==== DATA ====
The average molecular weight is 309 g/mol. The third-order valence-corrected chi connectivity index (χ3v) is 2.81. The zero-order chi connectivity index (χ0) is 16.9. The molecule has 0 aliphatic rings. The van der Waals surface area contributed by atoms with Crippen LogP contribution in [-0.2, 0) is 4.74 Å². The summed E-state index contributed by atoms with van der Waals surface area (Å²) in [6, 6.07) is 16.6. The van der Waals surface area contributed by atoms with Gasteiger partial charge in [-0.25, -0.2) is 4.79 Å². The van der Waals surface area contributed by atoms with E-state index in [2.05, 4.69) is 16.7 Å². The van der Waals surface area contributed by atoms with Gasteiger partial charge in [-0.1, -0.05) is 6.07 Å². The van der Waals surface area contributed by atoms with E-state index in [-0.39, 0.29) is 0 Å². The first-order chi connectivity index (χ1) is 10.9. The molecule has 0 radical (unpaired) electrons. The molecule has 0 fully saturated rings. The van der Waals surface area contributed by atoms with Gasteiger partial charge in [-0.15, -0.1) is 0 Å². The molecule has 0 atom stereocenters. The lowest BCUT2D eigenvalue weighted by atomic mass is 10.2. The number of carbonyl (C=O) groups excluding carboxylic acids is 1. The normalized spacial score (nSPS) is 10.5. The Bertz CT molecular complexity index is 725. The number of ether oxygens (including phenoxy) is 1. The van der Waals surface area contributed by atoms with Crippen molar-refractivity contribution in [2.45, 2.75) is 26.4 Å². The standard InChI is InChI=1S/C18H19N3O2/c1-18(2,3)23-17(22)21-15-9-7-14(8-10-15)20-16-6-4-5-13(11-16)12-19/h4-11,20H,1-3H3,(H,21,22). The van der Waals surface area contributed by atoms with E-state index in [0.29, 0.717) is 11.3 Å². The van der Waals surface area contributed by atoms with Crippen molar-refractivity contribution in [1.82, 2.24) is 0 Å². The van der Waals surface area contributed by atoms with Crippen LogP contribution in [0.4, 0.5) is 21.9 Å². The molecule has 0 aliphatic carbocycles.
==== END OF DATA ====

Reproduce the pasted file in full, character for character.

The average molecular weight is 309 g/mol. The third-order valence-corrected chi connectivity index (χ3v) is 2.81. The zero-order chi connectivity index (χ0) is 16.9. The molecule has 0 aliphatic rings. The van der Waals surface area contributed by atoms with Crippen LogP contribution in [-0.2, 0) is 4.74 Å². The summed E-state index contributed by atoms with van der Waals surface area (Å²) in [6, 6.07) is 16.6. The van der Waals surface area contributed by atoms with Gasteiger partial charge in [-0.25, -0.2) is 4.79 Å². The van der Waals surface area contributed by atoms with E-state index in [2.05, 4.69) is 16.7 Å². The van der Waals surface area contributed by atoms with Gasteiger partial charge in [-0.1, -0.05) is 6.07 Å². The van der Waals surface area contributed by atoms with E-state index in [-0.39, 0.29) is 0 Å². The first-order chi connectivity index (χ1) is 10.9. The molecule has 0 radical (unpaired) electrons. The molecule has 0 fully saturated rings. The van der Waals surface area contributed by atoms with Gasteiger partial charge in [-0.15, -0.1) is 0 Å². The molecule has 0 atom stereocenters. The lowest BCUT2D eigenvalue weighted by atomic mass is 10.2. The number of carbonyl (C=O) groups excluding carboxylic acids is 1. The normalized spacial score (nSPS) is 10.5. The Bertz CT molecular complexity index is 725. The number of ether oxygens (including phenoxy) is 1. The van der Waals surface area contributed by atoms with Crippen molar-refractivity contribution in [2.45, 2.75) is 26.4 Å². The standard InChI is InChI=1S/C18H19N3O2/c1-18(2,3)23-17(22)21-15-9-7-14(8-10-15)20-16-6-4-5-13(11-16)12-19/h4-11,20H,1-3H3,(H,21,22). The van der Waals surface area contributed by atoms with E-state index in [0.29, 0.717) is 11.3 Å². The van der Waals surface area contributed by atoms with Crippen molar-refractivity contribution in [1.82, 2.24) is 0 Å². The van der Waals surface area contributed by atoms with Crippen LogP contribution in [0.4, 0.5) is 21.9 Å². The molecule has 0 aliphatic carbocycles.